Letters to the Editor: 2/16/17


Let Congressman Do What He Does

Dear Ms. Menu:

I noticed with interest the letters to the editor and the recent news stories in your paper (and elsewhere) criticizing Congressman Lee Zeldin for cancelling a scheduled town hall-type meeting with his district’s citizens. Little was mentioned, however, about the safety concerns that drove that decision. After reviewing both the fact that the venue was down stairs and in a room not conducive to a large and potentially unruly crowd, it was decided that it was best to postpone the meeting all together and wait for a safer location. That was not adequately reported by anyone or mentioned in the letters. Instead, the main focus has been that the Congressman was somehow avoiding his constituents, refusing to listen to them, do their bidding or maybe even he was somewhat scared by the whole thing. Knowing Congressman Zeldin had been an Iraq war veteran I can assume he has seen his share of really scary situations, and angry people wielding self-serving signs and making noise isn’t in the same league. When the time is right, I’m sure Congressman Zeldin will re-schedule.

In the meantime, angry letter writers to your paper need to get a grip and get some facts straight. Mr. Zeldin won by the most votes ever cast for a congressional candidate in New York’s 1st District. His margin of victory was 58.4%. That’s a clear mandate by any measure. That most certainly does not mean that Congressman Zeldin must now do the bidding of the very people who didn’t support him or vote for him. That’s not how it works in the real world. And that’s not how representative government works either. It was me, and people like me, who sent Congressman Zeldin back to Congress to continue the good work he has already done and we want him to support a new agenda and a different direction for the country. His job is to listen, yes, but not to do the exact opposite of what the people who voted for him really want.

Instead of trying to brow-beat the candidate they didn’t want or vote for, may I suggest to all those people trying to intimidate the Congressman — by screaming and banging on the windows of the cars they blocked — just get yourselves in gear and run a candidate for Congress in 2018 that is more to your liking. Stop trying to change the guy you hate. Support someone who is more receptive to you and your ideas.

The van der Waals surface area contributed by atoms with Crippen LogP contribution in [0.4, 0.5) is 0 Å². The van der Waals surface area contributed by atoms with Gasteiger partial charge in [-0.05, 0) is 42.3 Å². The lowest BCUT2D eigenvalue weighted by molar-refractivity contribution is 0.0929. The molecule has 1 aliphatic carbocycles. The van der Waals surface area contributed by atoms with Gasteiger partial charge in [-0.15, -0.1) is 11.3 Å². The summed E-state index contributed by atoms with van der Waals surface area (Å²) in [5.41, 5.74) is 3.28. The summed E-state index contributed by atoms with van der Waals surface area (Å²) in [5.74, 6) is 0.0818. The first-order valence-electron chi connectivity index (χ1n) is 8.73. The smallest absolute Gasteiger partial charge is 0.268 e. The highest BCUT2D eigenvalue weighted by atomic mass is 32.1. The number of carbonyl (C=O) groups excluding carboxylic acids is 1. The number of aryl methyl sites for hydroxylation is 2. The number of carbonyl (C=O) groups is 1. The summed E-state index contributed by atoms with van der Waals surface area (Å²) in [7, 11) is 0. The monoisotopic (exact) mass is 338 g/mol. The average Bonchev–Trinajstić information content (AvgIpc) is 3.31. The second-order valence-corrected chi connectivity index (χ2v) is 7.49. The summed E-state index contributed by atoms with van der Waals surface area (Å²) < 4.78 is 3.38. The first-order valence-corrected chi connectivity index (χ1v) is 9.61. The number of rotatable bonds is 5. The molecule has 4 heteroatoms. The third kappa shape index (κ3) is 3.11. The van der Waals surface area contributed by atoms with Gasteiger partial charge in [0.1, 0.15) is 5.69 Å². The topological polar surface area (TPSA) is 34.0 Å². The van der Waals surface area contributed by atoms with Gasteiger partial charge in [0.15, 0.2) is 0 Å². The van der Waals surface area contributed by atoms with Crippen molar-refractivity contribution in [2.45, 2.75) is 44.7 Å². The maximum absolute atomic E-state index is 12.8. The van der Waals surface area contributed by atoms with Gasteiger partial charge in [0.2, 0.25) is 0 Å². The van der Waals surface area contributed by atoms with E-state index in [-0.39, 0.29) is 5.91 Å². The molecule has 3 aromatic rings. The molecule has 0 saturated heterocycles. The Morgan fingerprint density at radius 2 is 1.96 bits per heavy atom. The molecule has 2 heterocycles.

I, as one of many, support Congressman Zeldin and hope he continues to do just what he is doing and driving the left crazy by doing it.


Donald King Cirillo

East Hampton


A Visual Reminder

To the Editor:

Thank you for publishing the picture of the watercolor I painted about ten years ago depicting the Sag Harbor Cinema. About two weeks ago I attached the painting to the protective plywood wall on Main Street in front of the devastation for sentimental reasons, but also to remind everyone who passes it of what we lost and what we must rebuild — we simply must. The facade with the big, bold letters represented the heart and soul of our wonderful village.

Sincerely yours,

Richard Sygar

Sag Harbor


Coming Back for More

Dear Kathryn,

Regarding the On the Road column “Sign of the Times,” (Sag Harbor Express, February 2, 2017), Annette Hinkle has once again done a great job making storytelling look simple. She starts with the macro (national) and weaves it into

the micro (local) all the while illuminating the personal throughout.

Bringing the people to life so well we care about them and want to know their stories. That’s why we always come back for more.

Thanks again,

Terry Sullivan

Sag Harbor


The Demise of the Sag Harbor Movie Theater

Dear Editor,

Coincidentally, I used to spend my summers in a former old whaling village named Nantucket. It was situated on a tiny island off the coast of Massachusetts. The only way to get on and off the island was by ferry. At each ferry landing there were young boys diving for coins thrown by the ferry’s passengers.

There wasn’t much to do during the day except swim, sunbathe, fish and shop. At night we watched television and went to the movies once a week. The old movie theater was small, musty smelling, with wooden-backed seats, which were uncomfortable. Sometimes, when the movie wasn’t good, I wished it would end early so I could walk home and sit comfortably in my Castro convertible sofa and read.

The old movie theater reminded me of the Sag Harbor movie theater whose lobby has recently burned down. When I first heard of the fire I felt a terrible sense of remorse. I thought that I would never be able to see another movie in this beloved theater again. When I looked back over the years, I realized that I had taken this lovely old theater for granted. I hardly patronized it after coming back home from a tour of duty as a pointman in the Canine Corps in Vietnam.

I equated the way I had treated this gem of a movie theater with the way I had treated other people all my life. It dawned on me that I should begin treating other people as it could be the last time I would ever see them. From now on I will love, honor, cherish and enjoy them for as long as I live.

Richard Sawyer

Sag Harbor